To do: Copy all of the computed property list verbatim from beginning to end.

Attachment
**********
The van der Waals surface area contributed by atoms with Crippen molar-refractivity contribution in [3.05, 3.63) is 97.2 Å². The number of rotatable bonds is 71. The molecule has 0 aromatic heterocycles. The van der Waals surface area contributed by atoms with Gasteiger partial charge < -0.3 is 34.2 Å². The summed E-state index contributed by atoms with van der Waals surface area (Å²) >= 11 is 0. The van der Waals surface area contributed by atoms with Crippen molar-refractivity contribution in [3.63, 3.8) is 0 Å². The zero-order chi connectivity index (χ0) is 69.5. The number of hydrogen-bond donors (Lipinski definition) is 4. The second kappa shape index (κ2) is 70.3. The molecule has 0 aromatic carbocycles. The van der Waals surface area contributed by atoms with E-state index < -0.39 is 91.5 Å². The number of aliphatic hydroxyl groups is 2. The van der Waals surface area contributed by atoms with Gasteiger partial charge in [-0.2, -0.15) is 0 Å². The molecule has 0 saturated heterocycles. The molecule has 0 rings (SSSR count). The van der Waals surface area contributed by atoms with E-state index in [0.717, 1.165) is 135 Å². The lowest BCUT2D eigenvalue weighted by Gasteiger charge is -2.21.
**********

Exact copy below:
The van der Waals surface area contributed by atoms with Crippen molar-refractivity contribution in [3.05, 3.63) is 97.2 Å². The number of rotatable bonds is 71. The molecule has 0 aromatic heterocycles. The van der Waals surface area contributed by atoms with Gasteiger partial charge < -0.3 is 34.2 Å². The summed E-state index contributed by atoms with van der Waals surface area (Å²) >= 11 is 0. The van der Waals surface area contributed by atoms with Crippen molar-refractivity contribution in [3.63, 3.8) is 0 Å². The zero-order chi connectivity index (χ0) is 69.5. The number of hydrogen-bond donors (Lipinski definition) is 4. The second kappa shape index (κ2) is 70.3. The molecule has 0 aromatic carbocycles. The van der Waals surface area contributed by atoms with E-state index < -0.39 is 91.5 Å². The number of aliphatic hydroxyl groups is 2. The van der Waals surface area contributed by atoms with Gasteiger partial charge in [-0.2, -0.15) is 0 Å². The molecule has 0 saturated heterocycles. The molecule has 0 rings (SSSR count). The van der Waals surface area contributed by atoms with E-state index in [0.717, 1.165) is 135 Å². The lowest BCUT2D eigenvalue weighted by Gasteiger charge is -2.21.